The unheard side of COVID-19: Long haulers

By Kelsey Lansing (TheLorian)

Almost everyone knows and has heard about COVID-19, but do they know about a fraction of people who suffer from COVID-19 that call themselves long haulers? Sara Hosch, a Dubuque County resident, has been dealing with symptoms of COVID-19 since March 17, right around the time that large events started to be cancelled around the world. She dealt with months of symptoms ranging from shortness of breath and chest congestion to extreme fatigue and brain fog. 

Lives have been upturned because of a virus, leaving people unable to lead a normal life or even get out of bed for that matter. Hosch is not alone in this, as tens of thousands of people have reported similar experiences. These people call themselves “long haulers”, appropriately dubbed as they can suffer weeks or months at the hand of COVID-19. Symptoms for long haulers are much like that of everyone else, however, for long haulers they can suffer from a bigger variety of symptoms and still deal with a lot of issues even after COVID-19 has run its course. According to Hosch, some of these symptoms may include a continued loss of taste and smell, brain fog, headache, muscle aches, pins and needles feeling, and extreme fatigue.

The current understanding society has of COVID-19 is based on the idea that this virus will be mild for most people, lasting only a week or so. While this may be true, long haulers and those with pre-existing conditions are excluded from that. Hosch’s initial symptoms were mild with a sore throat and sinus infection, which was inconsistent with the official CDC description. Due to this, Hosch was unable to be tested through Test Iowa as she was lacking the “common” symptoms of COVID-19.  After about 9 weeks of being ill, she finally was able to be tested and the result was negative. Due to this her doctors continuously prescribed antibiotics and steroids to treat her illness. After two chest x-rays and a CT scan, it was finally determined by a pulmonologist in Dubuque, that what Hosch was suffering from was COVID-19. It is unknown why the first test came back as negative for Hosch, there are many long-haulers who have been tested multiple times, with each coming back positive. It was an uphill struggle for Hosch and many other long haulers to be taken seriously. This was largely due to the fact that people simply do not know that long haulers exist.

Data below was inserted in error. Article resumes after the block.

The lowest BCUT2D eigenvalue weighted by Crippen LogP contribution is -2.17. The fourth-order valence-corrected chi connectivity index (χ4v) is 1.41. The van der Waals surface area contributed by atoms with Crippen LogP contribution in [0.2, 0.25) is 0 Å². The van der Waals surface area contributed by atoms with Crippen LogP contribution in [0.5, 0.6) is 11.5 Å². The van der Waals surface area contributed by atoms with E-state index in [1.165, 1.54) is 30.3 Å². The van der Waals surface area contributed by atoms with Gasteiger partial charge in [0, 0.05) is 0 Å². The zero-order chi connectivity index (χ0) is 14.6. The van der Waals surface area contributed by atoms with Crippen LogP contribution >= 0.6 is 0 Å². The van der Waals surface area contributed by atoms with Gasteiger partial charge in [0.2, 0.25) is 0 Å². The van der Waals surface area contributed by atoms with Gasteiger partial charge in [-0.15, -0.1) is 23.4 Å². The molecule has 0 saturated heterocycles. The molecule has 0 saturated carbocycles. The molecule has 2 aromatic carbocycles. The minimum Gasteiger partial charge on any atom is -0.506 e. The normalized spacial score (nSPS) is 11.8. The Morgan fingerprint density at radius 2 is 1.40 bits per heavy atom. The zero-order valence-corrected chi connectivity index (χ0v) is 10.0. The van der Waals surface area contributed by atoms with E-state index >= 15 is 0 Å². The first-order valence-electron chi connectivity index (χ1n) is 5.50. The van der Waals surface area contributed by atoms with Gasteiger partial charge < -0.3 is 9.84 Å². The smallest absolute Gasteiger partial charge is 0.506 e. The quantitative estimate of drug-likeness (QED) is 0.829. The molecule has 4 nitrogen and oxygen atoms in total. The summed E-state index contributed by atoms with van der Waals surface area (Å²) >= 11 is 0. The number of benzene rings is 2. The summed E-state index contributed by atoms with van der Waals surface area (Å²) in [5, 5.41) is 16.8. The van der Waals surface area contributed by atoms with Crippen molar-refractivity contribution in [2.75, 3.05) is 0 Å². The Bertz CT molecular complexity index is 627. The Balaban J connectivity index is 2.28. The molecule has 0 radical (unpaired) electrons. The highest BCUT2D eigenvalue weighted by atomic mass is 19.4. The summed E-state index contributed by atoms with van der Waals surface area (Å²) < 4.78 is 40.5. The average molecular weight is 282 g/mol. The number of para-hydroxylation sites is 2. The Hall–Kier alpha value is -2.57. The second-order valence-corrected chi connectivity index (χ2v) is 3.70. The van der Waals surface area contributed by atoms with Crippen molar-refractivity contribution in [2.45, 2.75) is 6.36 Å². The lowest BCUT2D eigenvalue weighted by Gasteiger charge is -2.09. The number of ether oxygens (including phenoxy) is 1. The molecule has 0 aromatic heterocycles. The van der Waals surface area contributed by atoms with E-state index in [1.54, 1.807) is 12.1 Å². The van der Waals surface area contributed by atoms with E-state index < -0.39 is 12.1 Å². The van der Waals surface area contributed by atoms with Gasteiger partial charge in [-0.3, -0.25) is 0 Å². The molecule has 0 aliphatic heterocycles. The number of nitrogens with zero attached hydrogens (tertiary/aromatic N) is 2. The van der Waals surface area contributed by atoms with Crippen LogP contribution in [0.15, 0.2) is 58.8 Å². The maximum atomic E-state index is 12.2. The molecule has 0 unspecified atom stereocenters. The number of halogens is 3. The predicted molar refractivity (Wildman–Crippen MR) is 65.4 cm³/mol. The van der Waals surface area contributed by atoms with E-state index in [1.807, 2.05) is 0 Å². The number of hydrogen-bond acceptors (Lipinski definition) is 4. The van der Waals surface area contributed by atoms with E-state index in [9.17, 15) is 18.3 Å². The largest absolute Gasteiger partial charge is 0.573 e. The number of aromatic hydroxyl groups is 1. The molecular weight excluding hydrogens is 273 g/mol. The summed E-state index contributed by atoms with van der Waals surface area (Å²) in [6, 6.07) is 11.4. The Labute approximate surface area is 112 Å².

Long haulers are battling not only the virus, but also with trying to make people understand what they are going through. Many of the long haulers turned to online support groups where they could share their experiences and receive support. One group on Facebook titled “Survivor Corps” has a little over 102 thousand members. Hosch is one of those members and describes the group as a moral support and educational page. For her it was refreshing to see that she was not alone in the length and severity of her illness.

Coping with any illness is never easy, but with everyone being so unfamiliar with COVID-19 it makes everything a little worse. For those suffering from COVID-19, it is a physical and mental challenge. Waking up every morning completely exhausted and having the inability to breath properly, it can be scary. After regaining much of her normal function back, Hosch accredits her support system for helping her through.

Next time when you hear that someone is suffering or has suffered from COVID-19, don’t take it lightly. The truth may be that they are struggling to get through this illness both physically and mentally. Support them in any way you can, whether that be listening to them, doing your research, grabbing groceries, and overall offering moral support.

If you or someone you know are experiencing symptoms of COVID-19 follow the CDC guidelines and seek medical attention. If you are experiencing any anxiety based around COVID-19, there are resources that are available.  Reach out to your support group or contact the Counseling Center on campus for assistance.

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Kelsey Lansing is the Excecutive Editor for The Lorian.

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